Farming, of all kinds, is my passion. I started my career at Seale-Hayne Agricultural College in Devon, and have managed farmland, crops and livestock ever since. I am now the Farms Manager at Overbury. I am fanatical about the education of everybody about, growing great crops, farming, food production, using technology, conservation and rural life. Love life, love the countryside and don't forget where your food comes from...ever! 2013 Nuffield Farming Scholar
Tuesday, 7 March 2017
Agroforestry with Kellogg's
Agroforestry Oats and Fruit Trees
My introduction to Agroforestry was a great experience and one that
has opened up my eyes to viewing farmland in a very different way. As part of the Kellogg’s origins group (link)
we were very lucky to be given a tour of the Agroforestry enterprise at Blue
Bell farms, by Steven Briggs. Steven
farms as an organic farming tenant growing wheat, oats, and some vegetables on
some very good soil near Peterborough.
The 125 acres of agroforestry is laid out across six fields in 3m
bands of fruit trees separated by 24m of cropped land. The trees are on shortish, root stocks so the
fruit can be picked, and the fruit trees pruned by hand and so that the roots don't get deep enough to interfere with the land drains.
Agroforestry Fruit Trees
The system looks at the land in a 3D way. The trees are able to put roots down below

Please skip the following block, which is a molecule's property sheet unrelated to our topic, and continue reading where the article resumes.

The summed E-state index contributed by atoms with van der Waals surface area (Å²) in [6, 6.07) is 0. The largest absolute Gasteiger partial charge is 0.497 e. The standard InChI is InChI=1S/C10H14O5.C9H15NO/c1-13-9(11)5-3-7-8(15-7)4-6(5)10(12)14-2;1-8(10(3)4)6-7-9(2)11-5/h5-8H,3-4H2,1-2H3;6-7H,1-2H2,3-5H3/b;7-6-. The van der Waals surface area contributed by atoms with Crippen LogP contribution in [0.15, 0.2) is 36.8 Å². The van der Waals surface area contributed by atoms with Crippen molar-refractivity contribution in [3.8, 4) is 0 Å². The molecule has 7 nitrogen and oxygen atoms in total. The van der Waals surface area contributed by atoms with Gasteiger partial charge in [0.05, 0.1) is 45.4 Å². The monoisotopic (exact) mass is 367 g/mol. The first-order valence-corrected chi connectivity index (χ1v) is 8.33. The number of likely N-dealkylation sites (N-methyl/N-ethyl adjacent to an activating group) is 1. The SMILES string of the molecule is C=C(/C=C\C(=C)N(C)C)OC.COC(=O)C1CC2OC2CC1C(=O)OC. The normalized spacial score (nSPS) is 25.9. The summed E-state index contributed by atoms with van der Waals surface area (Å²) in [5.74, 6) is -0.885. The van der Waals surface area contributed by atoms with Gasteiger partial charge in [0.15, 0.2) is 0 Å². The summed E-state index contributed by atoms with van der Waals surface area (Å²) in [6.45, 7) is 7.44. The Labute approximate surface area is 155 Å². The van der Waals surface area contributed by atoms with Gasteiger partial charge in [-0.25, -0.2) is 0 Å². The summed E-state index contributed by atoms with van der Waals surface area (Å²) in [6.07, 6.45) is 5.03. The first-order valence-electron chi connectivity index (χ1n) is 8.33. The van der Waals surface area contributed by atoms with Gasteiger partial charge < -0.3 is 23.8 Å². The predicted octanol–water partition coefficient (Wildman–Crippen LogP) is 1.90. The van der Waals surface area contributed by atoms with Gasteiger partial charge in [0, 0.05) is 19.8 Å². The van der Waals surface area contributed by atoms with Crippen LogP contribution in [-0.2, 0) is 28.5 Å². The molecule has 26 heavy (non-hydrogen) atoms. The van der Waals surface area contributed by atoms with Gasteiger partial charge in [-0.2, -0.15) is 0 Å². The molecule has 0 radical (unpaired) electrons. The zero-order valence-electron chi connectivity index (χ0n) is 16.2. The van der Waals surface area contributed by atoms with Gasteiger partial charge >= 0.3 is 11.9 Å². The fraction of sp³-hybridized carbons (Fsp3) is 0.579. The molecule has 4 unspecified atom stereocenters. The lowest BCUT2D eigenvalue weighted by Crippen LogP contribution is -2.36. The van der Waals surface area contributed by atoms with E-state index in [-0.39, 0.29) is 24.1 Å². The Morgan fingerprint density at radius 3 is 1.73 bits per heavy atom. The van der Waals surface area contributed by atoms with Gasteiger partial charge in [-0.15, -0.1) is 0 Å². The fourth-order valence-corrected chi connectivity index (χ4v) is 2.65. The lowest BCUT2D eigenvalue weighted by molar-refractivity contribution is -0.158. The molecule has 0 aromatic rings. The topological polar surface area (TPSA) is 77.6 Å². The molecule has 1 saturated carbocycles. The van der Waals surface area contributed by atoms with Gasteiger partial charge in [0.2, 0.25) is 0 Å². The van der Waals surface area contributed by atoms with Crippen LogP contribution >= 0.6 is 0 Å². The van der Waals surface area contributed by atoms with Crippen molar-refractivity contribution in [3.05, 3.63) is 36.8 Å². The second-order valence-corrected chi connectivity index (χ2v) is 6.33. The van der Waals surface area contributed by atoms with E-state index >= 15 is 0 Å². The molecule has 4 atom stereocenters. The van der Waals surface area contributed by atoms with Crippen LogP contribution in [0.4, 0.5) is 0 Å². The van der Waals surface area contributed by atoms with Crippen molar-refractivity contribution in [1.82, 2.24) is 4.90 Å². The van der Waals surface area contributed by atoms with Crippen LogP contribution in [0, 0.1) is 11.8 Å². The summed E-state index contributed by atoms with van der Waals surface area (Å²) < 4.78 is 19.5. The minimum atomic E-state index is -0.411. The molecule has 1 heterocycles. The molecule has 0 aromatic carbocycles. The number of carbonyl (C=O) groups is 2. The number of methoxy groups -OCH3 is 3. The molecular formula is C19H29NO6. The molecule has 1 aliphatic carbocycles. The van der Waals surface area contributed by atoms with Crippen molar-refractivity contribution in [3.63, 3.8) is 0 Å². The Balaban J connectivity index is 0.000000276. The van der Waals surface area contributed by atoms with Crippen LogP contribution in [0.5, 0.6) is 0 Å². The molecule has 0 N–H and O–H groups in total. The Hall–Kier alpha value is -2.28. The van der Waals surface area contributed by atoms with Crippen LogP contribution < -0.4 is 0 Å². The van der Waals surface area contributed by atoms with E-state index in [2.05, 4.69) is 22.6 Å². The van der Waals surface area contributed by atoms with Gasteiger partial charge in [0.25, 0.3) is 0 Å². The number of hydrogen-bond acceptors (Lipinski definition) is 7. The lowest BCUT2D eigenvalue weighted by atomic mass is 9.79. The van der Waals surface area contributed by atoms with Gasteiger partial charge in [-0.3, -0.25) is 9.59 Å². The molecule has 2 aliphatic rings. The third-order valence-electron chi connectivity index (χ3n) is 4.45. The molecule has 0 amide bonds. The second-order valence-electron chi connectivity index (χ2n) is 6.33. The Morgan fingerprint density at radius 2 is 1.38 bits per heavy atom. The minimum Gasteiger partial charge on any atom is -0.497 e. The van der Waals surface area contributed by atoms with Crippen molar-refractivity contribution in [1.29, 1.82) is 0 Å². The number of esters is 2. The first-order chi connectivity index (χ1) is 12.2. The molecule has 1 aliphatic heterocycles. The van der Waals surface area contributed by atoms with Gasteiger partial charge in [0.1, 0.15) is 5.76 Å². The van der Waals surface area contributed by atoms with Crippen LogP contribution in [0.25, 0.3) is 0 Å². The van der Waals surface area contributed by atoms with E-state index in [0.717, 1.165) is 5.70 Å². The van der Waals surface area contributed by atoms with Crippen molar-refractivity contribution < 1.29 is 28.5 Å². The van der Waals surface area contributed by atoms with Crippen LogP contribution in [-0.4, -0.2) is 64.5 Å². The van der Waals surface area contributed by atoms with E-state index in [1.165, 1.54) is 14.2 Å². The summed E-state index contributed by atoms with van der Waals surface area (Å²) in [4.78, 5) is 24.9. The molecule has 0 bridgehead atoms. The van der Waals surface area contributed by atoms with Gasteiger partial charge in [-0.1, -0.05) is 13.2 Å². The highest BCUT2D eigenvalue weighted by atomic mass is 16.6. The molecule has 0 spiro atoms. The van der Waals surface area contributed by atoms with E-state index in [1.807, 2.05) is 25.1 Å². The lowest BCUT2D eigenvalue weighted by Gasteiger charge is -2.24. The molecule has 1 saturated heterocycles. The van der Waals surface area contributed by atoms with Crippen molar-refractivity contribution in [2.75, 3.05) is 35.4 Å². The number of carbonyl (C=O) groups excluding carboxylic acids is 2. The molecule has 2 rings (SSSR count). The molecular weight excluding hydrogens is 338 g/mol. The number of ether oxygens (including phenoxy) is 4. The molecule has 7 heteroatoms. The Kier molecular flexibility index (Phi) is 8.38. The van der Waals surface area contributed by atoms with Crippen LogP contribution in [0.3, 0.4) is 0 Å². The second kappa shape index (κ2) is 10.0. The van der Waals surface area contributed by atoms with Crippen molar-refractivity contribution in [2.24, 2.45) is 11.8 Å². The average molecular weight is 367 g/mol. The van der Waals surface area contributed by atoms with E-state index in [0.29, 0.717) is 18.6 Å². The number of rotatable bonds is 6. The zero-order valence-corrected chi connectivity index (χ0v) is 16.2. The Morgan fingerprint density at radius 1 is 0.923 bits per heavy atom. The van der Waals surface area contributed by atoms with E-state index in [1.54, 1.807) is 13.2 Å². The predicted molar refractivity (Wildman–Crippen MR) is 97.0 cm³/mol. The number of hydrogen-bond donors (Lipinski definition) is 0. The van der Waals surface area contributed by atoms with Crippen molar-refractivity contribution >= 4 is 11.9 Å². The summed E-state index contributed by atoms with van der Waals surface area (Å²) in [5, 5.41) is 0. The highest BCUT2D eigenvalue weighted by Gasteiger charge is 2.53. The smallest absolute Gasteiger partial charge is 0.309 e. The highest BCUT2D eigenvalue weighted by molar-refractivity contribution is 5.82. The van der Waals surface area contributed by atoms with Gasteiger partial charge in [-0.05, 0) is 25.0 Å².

the crop root zone to capture nutrients and moisture lower down in the soil
profile. Most arable crops root between 1-2m whereas the trees go down to 10m
so there's little competition for these plant essentials. The tree divisions increase the crop edge
effect and the leaf mulch falls onto the cropland, returning nutrients as they
decompose. The trees also act as a
wind-break; for every 1’ of tree height you get a 10’ wind reduction effect,
very important in the flat fen lands.
This reduction in wind also reduces the notorious ‘fen blow’ of topsoil
across the fields and enables more spray days.
Spray days on an organic farm you ask?
Steven's soil is short of manganese so regular applications are applied
to supplement the soils deficiency to the growing crops.
Ploughing Overwintered Stubble
The strips that the trees are planted on can be planted with pollen
and nectar so that in the short term will provide brilliant insect
habitat.Overtime these will turn into
brilliant beetle banks providing habitat and food for beneficial insects
helping control pests. The system is run
with a 6m Controlled Traffic Farming layout to keep machinery wheelings running
in the same place, except where the overwintered stubbles are ploughed.
So are there any down sides?To be honest there we’re too many. Yes it ties up the land for a long
period of time as you need to write down the cost of the trees, so OK if you
own the land but difficult if you are a tenant and a 3 year FBT makes this
impossible.There is a large capital
cost, even planning at 120 trees/Ha.Over time the yield from the crops reduce as the yield from the trees
take over but if you have a market for the fruit then the output is
significant.It makes a lot of sense.
Everyone who visited was really impressed with the system and it
certainly made everyone think a little more about some of these techniques could be employed on their own farms.